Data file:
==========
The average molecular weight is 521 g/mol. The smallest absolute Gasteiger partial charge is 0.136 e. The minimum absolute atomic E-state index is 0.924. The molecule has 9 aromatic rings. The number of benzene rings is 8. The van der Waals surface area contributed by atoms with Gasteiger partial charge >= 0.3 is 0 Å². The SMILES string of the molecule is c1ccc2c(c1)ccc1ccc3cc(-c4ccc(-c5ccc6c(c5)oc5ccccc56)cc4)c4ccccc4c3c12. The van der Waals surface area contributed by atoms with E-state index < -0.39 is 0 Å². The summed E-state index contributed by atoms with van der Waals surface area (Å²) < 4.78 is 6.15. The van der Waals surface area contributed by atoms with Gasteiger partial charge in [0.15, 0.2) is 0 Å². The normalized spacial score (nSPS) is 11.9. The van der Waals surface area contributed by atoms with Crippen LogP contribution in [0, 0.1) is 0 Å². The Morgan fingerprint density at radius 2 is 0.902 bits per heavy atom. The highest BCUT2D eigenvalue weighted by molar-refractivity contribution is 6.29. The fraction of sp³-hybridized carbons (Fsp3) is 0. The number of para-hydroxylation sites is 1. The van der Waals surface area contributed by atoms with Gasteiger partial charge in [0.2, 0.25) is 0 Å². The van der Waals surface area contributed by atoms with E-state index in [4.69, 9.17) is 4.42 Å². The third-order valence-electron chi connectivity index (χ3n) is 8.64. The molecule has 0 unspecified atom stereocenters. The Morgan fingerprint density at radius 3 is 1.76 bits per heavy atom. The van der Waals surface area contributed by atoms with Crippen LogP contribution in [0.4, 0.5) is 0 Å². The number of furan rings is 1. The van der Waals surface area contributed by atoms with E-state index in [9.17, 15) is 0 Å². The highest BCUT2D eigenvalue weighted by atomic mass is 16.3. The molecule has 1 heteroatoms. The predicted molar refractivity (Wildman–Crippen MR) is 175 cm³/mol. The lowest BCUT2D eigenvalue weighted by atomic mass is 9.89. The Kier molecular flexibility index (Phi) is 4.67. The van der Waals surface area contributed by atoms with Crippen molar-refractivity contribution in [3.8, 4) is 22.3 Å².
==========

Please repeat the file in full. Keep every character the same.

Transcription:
The average molecular weight is 521 g/mol. The smallest absolute Gasteiger partial charge is 0.136 e. The minimum absolute atomic E-state index is 0.924. The molecule has 9 aromatic rings. The number of benzene rings is 8. The van der Waals surface area contributed by atoms with Gasteiger partial charge >= 0.3 is 0 Å². The SMILES string of the molecule is c1ccc2c(c1)ccc1ccc3cc(-c4ccc(-c5ccc6c(c5)oc5ccccc56)cc4)c4ccccc4c3c12. The van der Waals surface area contributed by atoms with E-state index < -0.39 is 0 Å². The summed E-state index contributed by atoms with van der Waals surface area (Å²) < 4.78 is 6.15. The van der Waals surface area contributed by atoms with Gasteiger partial charge in [0.15, 0.2) is 0 Å². The normalized spacial score (nSPS) is 11.9. The van der Waals surface area contributed by atoms with Crippen LogP contribution in [0, 0.1) is 0 Å². The Morgan fingerprint density at radius 2 is 0.902 bits per heavy atom. The highest BCUT2D eigenvalue weighted by molar-refractivity contribution is 6.29. The fraction of sp³-hybridized carbons (Fsp3) is 0. The number of para-hydroxylation sites is 1. The van der Waals surface area contributed by atoms with Gasteiger partial charge in [0.2, 0.25) is 0 Å². The van der Waals surface area contributed by atoms with E-state index in [4.69, 9.17) is 4.42 Å². The third-order valence-electron chi connectivity index (χ3n) is 8.64. The molecule has 0 unspecified atom stereocenters. The Morgan fingerprint density at radius 3 is 1.76 bits per heavy atom. The van der Waals surface area contributed by atoms with Crippen LogP contribution in [0.4, 0.5) is 0 Å². The number of furan rings is 1. The van der Waals surface area contributed by atoms with E-state index in [9.17, 15) is 0 Å². The highest BCUT2D eigenvalue weighted by atomic mass is 16.3. The molecule has 1 heteroatoms. The predicted molar refractivity (Wildman–Crippen MR) is 175 cm³/mol. The lowest BCUT2D eigenvalue weighted by atomic mass is 9.89. The Kier molecular flexibility index (Phi) is 4.67. The van der Waals surface area contributed by atoms with Crippen molar-refractivity contribution in [3.8, 4) is 22.3 Å².